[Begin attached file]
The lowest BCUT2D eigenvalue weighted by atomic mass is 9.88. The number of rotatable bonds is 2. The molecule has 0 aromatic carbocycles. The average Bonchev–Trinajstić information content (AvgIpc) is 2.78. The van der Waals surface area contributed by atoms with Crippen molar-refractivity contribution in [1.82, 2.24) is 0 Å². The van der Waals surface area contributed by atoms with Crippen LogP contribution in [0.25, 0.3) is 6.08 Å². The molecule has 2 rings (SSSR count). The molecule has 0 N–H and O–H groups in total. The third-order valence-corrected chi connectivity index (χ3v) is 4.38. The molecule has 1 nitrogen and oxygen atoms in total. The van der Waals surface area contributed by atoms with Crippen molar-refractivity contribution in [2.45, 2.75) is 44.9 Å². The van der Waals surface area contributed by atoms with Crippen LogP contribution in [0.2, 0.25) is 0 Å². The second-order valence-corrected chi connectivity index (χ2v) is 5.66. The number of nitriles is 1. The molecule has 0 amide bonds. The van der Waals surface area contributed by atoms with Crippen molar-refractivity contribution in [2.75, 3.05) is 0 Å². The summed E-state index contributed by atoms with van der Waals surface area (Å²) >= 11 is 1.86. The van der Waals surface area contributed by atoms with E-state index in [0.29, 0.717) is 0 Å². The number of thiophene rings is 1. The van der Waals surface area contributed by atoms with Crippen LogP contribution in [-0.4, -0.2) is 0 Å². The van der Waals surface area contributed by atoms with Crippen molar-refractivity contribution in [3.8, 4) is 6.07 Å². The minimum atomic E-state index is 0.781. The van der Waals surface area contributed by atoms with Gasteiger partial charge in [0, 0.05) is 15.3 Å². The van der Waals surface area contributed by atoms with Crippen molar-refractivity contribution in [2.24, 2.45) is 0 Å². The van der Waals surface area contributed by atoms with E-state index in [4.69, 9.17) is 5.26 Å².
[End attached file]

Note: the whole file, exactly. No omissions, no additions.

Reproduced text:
The lowest BCUT2D eigenvalue weighted by atomic mass is 9.88. The number of rotatable bonds is 2. The molecule has 0 aromatic carbocycles. The average Bonchev–Trinajstić information content (AvgIpc) is 2.78. The van der Waals surface area contributed by atoms with Crippen molar-refractivity contribution in [1.82, 2.24) is 0 Å². The van der Waals surface area contributed by atoms with Crippen LogP contribution in [0.25, 0.3) is 6.08 Å². The molecule has 2 rings (SSSR count). The molecule has 0 N–H and O–H groups in total. The third-order valence-corrected chi connectivity index (χ3v) is 4.38. The molecule has 1 nitrogen and oxygen atoms in total. The van der Waals surface area contributed by atoms with Crippen molar-refractivity contribution in [2.45, 2.75) is 44.9 Å². The van der Waals surface area contributed by atoms with Crippen LogP contribution in [0.2, 0.25) is 0 Å². The second-order valence-corrected chi connectivity index (χ2v) is 5.66. The number of nitriles is 1. The molecule has 0 amide bonds. The van der Waals surface area contributed by atoms with Crippen molar-refractivity contribution in [2.75, 3.05) is 0 Å². The summed E-state index contributed by atoms with van der Waals surface area (Å²) >= 11 is 1.86. The van der Waals surface area contributed by atoms with E-state index in [0.29, 0.717) is 0 Å². The number of thiophene rings is 1. The van der Waals surface area contributed by atoms with Crippen LogP contribution in [-0.4, -0.2) is 0 Å². The van der Waals surface area contributed by atoms with Crippen molar-refractivity contribution in [3.8, 4) is 6.07 Å². The minimum atomic E-state index is 0.781. The van der Waals surface area contributed by atoms with Gasteiger partial charge in [0, 0.05) is 15.3 Å². The van der Waals surface area contributed by atoms with Crippen molar-refractivity contribution in [2.24, 2.45) is 0 Å². The van der Waals surface area contributed by atoms with E-state index in [4.69, 9.17) is 5.26 Å².